The first time I had sex after getting diagnosed he was wearing that black blazer I loved over a white v-neck shirt. We tasted like beer and early summer sweat, finals over, medication finished. Sunlight spilled through my bedroom window and my back was against the plaster wall. I think my roommate was out; otherwise she was right on the other side listening to One Direction and worrying about me like the sister the universe knew I needed that year. Continue reading
Sometimes when I am having a no good, very bad day, I pour myself a Diet Coke, nestle up in bed, and watch fail videos on YouTube. Continue reading
Over the summer, I wrote an essay on Medium about Donald Trump, the rise of the Alt-Right, and my experiences enduring vicious harassment campaigns on social media. It was a risky essay for me to publish. I wrote it knowing it would lead to a new onslaught of abuse and vitriol, because addressing the behavior of figures like Milo Yiannopoulos, Mike Cernovich and Paul Joseph Watson is like waving red meat in front of Ramsay Bolton’s hounds. But the stakes were too high to remain silent in the midst of the most vicious election in my lifetime, and I knew it was worth sharing my personal experience with a phenomenon most were still dismissing as Internet fringe hatred. Continue reading
By the fourth time a co-worker asked me when I was leaving for DC, I was upset. It made sense for people to assume I would be attending the Women’s March on Washington: I was one of the biggest Hillary supporters at the office. Friends and strangers alike ask me for advice about taking political action, and several people went to me for information about the marches in DC and NYC as if I knew the organizers personally (I do not). It’s flattering to be seen as a leader in these messed up, politically charged times. But when it comes to in-person protest, I’m at a loss. I have anxiety, particularly when it comes to crowds, loud noise, and feeling trapped. I’m not a march person. Continue reading
What a goddamn year. I don’t want to write a big essay about 2016 and the lessons we should learn from it—if you’re interested in that, go read my closing thoughts on Femsplain, or just throw yourself into the sea. What I do want to do is celebrate myself and everything I accomplished in the midst of the dumpster fire, in true Ella Dawson fashion.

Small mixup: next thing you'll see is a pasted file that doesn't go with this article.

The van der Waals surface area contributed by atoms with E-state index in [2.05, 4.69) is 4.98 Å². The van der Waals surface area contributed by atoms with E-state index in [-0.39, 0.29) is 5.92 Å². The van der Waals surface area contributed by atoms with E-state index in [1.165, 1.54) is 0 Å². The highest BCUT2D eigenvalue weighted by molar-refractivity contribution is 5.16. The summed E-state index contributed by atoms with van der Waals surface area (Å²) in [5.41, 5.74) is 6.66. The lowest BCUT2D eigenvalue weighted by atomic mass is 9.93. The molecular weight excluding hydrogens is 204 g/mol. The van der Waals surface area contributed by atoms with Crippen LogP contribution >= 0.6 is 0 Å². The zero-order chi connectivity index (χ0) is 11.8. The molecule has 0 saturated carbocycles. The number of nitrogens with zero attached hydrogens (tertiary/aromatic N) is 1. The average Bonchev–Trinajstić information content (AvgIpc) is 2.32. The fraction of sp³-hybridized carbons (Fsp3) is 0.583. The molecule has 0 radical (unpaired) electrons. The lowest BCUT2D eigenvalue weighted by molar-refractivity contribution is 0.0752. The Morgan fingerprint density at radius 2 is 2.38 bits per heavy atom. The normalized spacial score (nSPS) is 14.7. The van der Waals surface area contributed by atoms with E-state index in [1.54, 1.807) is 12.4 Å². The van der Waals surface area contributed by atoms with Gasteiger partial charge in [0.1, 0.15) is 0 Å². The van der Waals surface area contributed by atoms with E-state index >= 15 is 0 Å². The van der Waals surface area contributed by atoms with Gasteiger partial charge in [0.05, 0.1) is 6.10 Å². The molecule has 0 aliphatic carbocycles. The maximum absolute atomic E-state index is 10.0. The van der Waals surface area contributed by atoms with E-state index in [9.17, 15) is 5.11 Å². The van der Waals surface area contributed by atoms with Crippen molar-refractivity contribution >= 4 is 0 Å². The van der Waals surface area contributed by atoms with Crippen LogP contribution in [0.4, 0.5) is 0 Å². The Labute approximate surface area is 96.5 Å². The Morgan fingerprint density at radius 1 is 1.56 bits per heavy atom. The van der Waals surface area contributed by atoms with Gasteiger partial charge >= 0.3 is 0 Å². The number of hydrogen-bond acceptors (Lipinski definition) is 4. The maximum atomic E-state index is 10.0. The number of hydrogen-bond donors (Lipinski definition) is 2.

The original headline of this blog post was “Important Shit I Wrote This Year.” Some of these essays were personally important, while others needed to be written for the simple fact that no one else had done so already. Some of them met a backlash, and others were written to respond to a backlash from some other project. But what these essays all share is that they helped me untangle who I am, or that I’m not who I thought I was.
Remember that time I picked a fight with one of the most well-funded and catty digital start-ups around? Yeah, me neither! 2016 was fucking nuts. Calling out the product failings and faulty concept of a tool that lets people annotate literally any page on the Internet was a battle I’m glad I picked, and Genius established a better reporting system for abusive annotations as a result (or so I’ve heard). My blog post even wound up earning me my first ever Gawker takedown article (RIP). Months later, I’m still shell-shocked by how quickly that situation spiraled out of control and the amount of vitriol I attracted for requesting a way to opt-out of having my blog about sexual health and trauma scrawled on by arrogant, entitled strangers. Yikes, man. Continue reading
As a social media manager, I spent most of 2016 plugged in and over-informed. Trump tweeted something stupid? I read it within 30 seconds.A one-night-stand from my sophomore year shared a Bernie meme? Ugh, that too. A celebrity passed away? I was the first to know, and I’m still not sure what the etiquette is if you’re in a meeting and no one else is aware yet that their beloved childhood celebrity has died. Continue reading